Second, let’s address Madeup’s role in my profession as a university researcher. I am at the University of Wisconsin, Eau Claire. We are a teaching-oriented school, and my department does not have a Master’s program. However, UWEC invests significantly in undergraduate research collaborations. Our research director is very proud to report that 46% of graduating seniors have been involved in some sort of research project during their time on our campus.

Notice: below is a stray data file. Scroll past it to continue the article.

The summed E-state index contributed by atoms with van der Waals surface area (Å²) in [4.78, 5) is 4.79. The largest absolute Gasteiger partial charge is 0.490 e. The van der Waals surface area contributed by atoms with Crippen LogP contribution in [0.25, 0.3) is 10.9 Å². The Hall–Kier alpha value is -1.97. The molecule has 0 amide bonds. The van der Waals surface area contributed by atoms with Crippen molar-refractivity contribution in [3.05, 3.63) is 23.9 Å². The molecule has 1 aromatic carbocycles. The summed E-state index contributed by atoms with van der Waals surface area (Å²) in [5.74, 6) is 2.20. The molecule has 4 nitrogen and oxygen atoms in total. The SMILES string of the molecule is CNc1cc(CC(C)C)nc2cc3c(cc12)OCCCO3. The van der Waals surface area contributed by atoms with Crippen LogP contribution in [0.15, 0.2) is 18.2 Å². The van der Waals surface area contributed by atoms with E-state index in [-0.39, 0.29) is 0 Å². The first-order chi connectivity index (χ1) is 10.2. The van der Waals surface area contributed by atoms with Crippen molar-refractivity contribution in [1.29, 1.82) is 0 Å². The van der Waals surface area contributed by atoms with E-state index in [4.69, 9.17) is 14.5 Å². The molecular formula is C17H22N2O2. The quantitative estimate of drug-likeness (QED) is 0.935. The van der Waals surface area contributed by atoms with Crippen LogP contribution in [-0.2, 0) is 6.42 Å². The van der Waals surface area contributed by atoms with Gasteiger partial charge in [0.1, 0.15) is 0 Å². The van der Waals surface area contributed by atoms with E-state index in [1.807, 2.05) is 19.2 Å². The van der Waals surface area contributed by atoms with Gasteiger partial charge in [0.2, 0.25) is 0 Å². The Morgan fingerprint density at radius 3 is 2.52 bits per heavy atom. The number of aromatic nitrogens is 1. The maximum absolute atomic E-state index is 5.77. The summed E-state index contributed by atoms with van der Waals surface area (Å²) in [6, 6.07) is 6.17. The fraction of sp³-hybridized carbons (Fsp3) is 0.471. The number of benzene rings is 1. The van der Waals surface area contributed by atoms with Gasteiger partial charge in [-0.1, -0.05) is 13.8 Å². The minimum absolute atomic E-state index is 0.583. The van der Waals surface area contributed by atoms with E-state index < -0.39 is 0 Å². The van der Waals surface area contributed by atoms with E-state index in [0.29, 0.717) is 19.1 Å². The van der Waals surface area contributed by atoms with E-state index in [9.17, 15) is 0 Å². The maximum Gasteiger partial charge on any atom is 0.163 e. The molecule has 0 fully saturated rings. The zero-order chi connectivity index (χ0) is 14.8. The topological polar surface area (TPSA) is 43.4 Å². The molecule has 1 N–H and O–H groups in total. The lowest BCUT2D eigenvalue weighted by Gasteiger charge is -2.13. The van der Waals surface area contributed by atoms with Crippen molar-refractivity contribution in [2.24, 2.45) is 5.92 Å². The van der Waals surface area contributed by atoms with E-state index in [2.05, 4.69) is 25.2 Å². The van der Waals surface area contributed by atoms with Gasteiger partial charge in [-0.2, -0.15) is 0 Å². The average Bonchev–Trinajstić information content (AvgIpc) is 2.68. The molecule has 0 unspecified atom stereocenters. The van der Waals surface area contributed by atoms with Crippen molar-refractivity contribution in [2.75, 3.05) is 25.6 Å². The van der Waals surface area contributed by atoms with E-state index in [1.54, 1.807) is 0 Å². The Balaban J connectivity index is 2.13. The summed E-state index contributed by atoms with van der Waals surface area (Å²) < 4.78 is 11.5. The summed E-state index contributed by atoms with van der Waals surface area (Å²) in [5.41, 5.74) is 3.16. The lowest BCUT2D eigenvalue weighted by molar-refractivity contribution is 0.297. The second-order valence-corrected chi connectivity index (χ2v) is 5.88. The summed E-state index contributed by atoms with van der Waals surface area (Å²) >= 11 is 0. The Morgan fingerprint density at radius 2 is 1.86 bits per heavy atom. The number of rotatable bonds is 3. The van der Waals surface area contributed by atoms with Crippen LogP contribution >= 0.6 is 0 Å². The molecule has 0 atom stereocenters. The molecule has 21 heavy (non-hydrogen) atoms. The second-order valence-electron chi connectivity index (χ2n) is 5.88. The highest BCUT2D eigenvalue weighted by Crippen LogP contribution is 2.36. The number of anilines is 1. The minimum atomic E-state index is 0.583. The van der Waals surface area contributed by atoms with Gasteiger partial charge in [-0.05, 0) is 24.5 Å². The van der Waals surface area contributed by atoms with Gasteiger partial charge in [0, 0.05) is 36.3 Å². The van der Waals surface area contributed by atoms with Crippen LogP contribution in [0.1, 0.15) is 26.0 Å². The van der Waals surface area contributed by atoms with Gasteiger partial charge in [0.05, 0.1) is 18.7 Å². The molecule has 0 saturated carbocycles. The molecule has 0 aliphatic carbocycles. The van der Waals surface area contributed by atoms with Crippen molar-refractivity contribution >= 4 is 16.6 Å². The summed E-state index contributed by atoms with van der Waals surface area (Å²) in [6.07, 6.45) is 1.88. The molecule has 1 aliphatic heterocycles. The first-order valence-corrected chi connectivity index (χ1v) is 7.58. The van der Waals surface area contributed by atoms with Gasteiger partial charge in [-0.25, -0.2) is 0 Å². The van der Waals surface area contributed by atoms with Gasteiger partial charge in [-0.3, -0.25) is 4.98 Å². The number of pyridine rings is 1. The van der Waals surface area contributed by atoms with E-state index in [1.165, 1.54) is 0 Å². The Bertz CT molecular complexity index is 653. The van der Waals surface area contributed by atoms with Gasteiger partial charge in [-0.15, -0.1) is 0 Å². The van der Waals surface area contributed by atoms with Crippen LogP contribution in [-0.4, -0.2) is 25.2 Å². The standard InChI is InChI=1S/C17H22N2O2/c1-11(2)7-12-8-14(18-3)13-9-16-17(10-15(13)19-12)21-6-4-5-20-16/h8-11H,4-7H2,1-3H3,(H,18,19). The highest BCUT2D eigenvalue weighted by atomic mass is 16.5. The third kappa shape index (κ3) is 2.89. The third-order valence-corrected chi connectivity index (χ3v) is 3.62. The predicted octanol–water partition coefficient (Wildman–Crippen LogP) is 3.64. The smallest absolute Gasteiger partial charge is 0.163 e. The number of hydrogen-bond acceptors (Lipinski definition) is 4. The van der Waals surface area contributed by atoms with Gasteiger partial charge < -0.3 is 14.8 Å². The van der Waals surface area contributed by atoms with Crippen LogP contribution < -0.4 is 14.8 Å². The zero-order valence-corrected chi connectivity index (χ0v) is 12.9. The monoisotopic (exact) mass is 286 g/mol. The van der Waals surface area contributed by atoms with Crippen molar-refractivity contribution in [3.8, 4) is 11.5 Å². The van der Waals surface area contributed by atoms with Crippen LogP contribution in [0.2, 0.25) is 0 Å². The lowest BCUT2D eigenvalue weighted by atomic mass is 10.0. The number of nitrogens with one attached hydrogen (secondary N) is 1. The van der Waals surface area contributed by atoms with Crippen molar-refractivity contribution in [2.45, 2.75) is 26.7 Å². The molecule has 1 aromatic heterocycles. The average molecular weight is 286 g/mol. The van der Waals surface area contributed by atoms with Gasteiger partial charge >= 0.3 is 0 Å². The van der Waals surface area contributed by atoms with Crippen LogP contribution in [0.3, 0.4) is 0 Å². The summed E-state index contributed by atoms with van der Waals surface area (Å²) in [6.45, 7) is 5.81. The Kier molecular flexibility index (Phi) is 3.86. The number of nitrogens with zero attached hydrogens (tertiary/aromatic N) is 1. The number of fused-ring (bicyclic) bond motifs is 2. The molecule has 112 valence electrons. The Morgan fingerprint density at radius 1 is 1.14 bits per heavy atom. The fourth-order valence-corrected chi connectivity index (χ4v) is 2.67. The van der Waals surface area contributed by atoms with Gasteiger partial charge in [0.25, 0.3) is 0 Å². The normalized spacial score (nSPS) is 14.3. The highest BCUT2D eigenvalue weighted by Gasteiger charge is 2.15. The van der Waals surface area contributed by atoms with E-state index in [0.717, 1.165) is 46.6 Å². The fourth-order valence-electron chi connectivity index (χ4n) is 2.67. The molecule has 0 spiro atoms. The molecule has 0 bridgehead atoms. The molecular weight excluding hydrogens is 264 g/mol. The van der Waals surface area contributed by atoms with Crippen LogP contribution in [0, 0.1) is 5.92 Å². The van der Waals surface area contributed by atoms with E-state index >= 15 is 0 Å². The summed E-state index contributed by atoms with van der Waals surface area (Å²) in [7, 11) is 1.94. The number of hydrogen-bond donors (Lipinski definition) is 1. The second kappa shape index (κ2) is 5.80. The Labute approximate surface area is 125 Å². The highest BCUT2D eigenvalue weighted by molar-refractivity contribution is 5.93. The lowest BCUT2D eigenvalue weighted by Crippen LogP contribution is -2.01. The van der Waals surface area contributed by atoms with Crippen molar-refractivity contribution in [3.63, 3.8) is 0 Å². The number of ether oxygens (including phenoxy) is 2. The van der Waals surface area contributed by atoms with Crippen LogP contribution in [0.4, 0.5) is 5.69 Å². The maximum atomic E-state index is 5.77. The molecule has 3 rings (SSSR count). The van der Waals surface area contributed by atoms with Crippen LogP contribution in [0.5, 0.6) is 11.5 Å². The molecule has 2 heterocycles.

Having taught previously at a research school, I came to UWEC with mixed feelings about research. I saw my colleagues there largely ignore their undergraduates and their teaching as they chased national grants and publications that seemed to have no observable impact. The folks who benefit the most at a research school are the graduate students. I know this from first-hand experience. It was very humbling to get a salary equivalent to that of a starting public school teacher just to attend school!